Abstract Research on Black–White disparities in mortality emphasizes the cumulative pathways through which racism gets “under the skin” to affect health. Yet this framing is less applicable in early life, when death is primarily attributable to external causes rather than cumulative, biological processes. We use mortality data from the National Vital Statistics System Multiple Cause of Death files and population counts from the Surveillance, Epidemiology, and End Result Program to analyze 705,801 deaths among Black and White males and females, ages 15–24. We estimate age-standardized death rates and single-decrement life tables to show how all-cause and cause-specific mortality changed from 1990 to 2016 by race and sex. Despite overall declines in early-life mortality, Black–White disparities remain unchanged across several causes—especially homicide, for which mortality is nearly 20 times as high among Black as among White males. Suicide and drug-related deaths are higher among White youth during this period, yet their impact on life expectancy at birth is less than half that of homicide among Black youth. Critically, early-life disparities are driven by preventable causes of death whose impact occurs “outside the skin,” reflecting racial differences in social exposures and experiences that prove harmful for both Black and White adolescents and young adults.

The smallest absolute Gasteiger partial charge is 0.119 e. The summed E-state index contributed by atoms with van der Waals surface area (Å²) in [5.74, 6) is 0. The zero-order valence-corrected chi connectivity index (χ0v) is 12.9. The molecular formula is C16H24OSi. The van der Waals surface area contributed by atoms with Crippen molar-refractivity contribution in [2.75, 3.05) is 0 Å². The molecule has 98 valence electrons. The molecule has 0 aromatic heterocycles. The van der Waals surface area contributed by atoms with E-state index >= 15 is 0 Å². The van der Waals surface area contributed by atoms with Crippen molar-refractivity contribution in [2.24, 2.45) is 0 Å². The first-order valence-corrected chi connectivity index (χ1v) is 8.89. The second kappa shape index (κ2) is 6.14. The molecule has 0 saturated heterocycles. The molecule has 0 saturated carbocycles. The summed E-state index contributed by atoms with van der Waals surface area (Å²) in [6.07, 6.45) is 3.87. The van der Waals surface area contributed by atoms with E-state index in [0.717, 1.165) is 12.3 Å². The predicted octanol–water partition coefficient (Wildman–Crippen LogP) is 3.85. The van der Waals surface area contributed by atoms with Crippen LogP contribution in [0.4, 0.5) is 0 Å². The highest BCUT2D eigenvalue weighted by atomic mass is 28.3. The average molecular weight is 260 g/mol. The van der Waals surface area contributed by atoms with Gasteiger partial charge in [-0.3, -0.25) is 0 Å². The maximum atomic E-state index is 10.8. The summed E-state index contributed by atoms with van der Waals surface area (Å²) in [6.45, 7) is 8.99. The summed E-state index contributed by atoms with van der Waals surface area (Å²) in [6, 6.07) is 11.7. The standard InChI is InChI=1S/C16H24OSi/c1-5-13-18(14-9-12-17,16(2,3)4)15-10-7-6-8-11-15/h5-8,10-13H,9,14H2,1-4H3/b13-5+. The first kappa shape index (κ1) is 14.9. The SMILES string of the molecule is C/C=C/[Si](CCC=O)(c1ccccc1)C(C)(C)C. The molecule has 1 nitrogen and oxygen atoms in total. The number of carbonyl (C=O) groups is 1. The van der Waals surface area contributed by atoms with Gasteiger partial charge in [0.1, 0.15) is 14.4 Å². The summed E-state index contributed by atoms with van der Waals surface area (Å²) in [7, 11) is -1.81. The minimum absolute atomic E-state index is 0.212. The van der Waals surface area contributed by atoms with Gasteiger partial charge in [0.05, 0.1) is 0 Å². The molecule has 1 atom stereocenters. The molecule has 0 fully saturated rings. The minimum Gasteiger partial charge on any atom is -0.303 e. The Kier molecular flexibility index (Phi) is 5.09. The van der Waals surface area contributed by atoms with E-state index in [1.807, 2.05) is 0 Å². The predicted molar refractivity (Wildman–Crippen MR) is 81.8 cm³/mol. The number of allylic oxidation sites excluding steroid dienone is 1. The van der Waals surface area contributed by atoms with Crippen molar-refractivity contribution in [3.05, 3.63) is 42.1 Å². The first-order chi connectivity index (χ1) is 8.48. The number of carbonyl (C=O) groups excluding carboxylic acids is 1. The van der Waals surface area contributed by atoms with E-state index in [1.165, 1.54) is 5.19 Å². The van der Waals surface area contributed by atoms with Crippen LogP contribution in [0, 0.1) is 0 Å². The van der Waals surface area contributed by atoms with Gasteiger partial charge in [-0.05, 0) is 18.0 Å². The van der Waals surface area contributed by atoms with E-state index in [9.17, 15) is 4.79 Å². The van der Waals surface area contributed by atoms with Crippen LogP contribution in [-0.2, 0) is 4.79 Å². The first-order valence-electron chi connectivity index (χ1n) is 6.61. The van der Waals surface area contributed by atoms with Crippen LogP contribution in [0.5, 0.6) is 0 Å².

Duke University Press